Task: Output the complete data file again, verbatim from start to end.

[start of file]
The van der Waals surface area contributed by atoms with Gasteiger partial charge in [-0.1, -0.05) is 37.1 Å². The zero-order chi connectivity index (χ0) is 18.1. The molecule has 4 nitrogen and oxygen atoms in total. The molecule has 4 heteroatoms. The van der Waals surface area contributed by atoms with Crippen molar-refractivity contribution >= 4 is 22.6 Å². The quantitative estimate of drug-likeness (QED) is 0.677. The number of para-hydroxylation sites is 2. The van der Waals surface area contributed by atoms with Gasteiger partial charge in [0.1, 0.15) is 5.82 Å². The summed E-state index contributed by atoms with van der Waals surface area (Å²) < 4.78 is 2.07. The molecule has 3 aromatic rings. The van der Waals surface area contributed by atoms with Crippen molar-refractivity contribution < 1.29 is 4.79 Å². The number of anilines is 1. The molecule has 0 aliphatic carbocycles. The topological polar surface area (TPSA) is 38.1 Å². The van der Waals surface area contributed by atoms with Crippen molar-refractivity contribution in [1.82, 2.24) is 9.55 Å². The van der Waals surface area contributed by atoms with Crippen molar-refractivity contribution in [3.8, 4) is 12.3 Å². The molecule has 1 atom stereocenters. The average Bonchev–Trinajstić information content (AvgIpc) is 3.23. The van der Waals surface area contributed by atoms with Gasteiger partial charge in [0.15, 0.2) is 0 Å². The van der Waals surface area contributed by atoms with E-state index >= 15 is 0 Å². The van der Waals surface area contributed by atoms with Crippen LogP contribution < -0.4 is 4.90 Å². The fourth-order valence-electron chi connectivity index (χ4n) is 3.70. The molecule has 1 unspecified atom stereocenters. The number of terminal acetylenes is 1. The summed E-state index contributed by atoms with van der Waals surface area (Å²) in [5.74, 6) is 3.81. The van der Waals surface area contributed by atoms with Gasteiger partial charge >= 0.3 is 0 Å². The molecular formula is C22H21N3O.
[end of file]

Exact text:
The van der Waals surface area contributed by atoms with Gasteiger partial charge in [-0.1, -0.05) is 37.1 Å². The zero-order chi connectivity index (χ0) is 18.1. The molecule has 4 nitrogen and oxygen atoms in total. The molecule has 4 heteroatoms. The van der Waals surface area contributed by atoms with Crippen molar-refractivity contribution >= 4 is 22.6 Å². The quantitative estimate of drug-likeness (QED) is 0.677. The number of para-hydroxylation sites is 2. The van der Waals surface area contributed by atoms with Gasteiger partial charge in [0.1, 0.15) is 5.82 Å². The summed E-state index contributed by atoms with van der Waals surface area (Å²) < 4.78 is 2.07. The molecule has 3 aromatic rings. The van der Waals surface area contributed by atoms with Crippen molar-refractivity contribution < 1.29 is 4.79 Å². The number of anilines is 1. The molecule has 0 aliphatic carbocycles. The topological polar surface area (TPSA) is 38.1 Å². The van der Waals surface area contributed by atoms with Crippen molar-refractivity contribution in [1.82, 2.24) is 9.55 Å². The van der Waals surface area contributed by atoms with Crippen molar-refractivity contribution in [3.8, 4) is 12.3 Å². The molecule has 1 atom stereocenters. The average Bonchev–Trinajstić information content (AvgIpc) is 3.23. The van der Waals surface area contributed by atoms with Gasteiger partial charge in [0.15, 0.2) is 0 Å². The van der Waals surface area contributed by atoms with E-state index >= 15 is 0 Å². The van der Waals surface area contributed by atoms with Crippen LogP contribution < -0.4 is 4.90 Å². The fourth-order valence-electron chi connectivity index (χ4n) is 3.70. The molecule has 1 unspecified atom stereocenters. The number of terminal acetylenes is 1. The summed E-state index contributed by atoms with van der Waals surface area (Å²) in [5.74, 6) is 3.81. The van der Waals surface area contributed by atoms with Gasteiger partial charge >= 0.3 is 0 Å². The molecular formula is C22H21N3O.